Before you read any further, assume you know what sudoku game and how to go about solving it.
So I have created a sudoku solver with brute-force: The algorithm goes as
- calculate(through an simple rule checking) all possible values of each cell that is empty.
- Count empty cells
- If any cell has only one possibility, set the cell value and re-calculate all possibility
- re-count empty cells
- If old empty cell count < new empty cell count, repeat
- else apply bruteforce
Brute Force algorithm
1. (nested)for each cell apply first possibility
2. Check isSolved if true? break: else apply second possibility and repeat.
While the above B.F. algorithm works for easy and medium problems, but difficult problems with a lot of possibilities for each cell, crashes the program due to nested for loop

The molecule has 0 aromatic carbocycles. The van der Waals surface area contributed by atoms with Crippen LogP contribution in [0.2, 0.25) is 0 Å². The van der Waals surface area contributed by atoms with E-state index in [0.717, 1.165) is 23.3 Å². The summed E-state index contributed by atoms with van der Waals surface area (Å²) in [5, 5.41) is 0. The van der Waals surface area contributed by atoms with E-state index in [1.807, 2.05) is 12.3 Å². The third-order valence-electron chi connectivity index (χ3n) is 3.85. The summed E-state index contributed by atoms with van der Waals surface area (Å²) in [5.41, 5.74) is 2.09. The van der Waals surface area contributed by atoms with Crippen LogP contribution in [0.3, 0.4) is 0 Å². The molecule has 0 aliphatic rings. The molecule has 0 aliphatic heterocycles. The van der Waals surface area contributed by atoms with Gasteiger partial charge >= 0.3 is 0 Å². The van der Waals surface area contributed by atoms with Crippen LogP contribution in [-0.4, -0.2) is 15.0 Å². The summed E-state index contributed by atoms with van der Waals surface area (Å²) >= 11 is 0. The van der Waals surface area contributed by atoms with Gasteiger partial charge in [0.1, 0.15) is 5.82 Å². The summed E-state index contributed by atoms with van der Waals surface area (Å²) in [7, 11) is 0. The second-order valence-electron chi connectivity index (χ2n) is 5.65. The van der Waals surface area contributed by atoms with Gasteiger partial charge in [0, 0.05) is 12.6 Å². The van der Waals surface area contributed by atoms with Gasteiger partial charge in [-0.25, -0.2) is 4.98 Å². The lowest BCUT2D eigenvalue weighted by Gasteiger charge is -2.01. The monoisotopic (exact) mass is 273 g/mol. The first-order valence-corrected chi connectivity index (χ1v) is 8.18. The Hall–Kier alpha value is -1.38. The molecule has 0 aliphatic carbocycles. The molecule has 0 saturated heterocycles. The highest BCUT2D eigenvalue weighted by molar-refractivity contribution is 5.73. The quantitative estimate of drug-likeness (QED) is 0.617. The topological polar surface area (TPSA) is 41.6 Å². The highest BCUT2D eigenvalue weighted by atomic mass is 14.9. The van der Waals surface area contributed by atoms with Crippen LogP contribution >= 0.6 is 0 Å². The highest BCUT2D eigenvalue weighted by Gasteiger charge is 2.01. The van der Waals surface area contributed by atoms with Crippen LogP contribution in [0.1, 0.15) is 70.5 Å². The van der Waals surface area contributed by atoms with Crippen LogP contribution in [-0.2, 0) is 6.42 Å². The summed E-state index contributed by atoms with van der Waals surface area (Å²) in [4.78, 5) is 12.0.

My backtracking algorithm uses the same first algo to narrow down the search, then
- set first possibility for first empty cell
- check if grid isValid==true; (if solved then break), else set first possibility for next cell, repeat
- if grid isValid==false, go back to previous cell and set next possibility and continue
I have applied BackTracking algorithm on 6x6 grid and it works, I have yet to apply it on 9x9 grid.
Simulated Annealing algorithm:
- randomly set the values of each empty cell
- calculate error count
- Generate a random neighboring solution and re-count errors
- if new error count < old error count: keep new grid, else keep old one
- if grid is solved then break; else repeat
Now for my questions:
- Is my simulated annealing algorithm correct?
- Obviously BackTracking will solve the problem much faster than BruteForce, How much faster will Simulated Annealing solve a problem? Since it shuffles randomly it might end up taking longer to solve than BackTracking.
- How do I generate random neighboring solution in step 3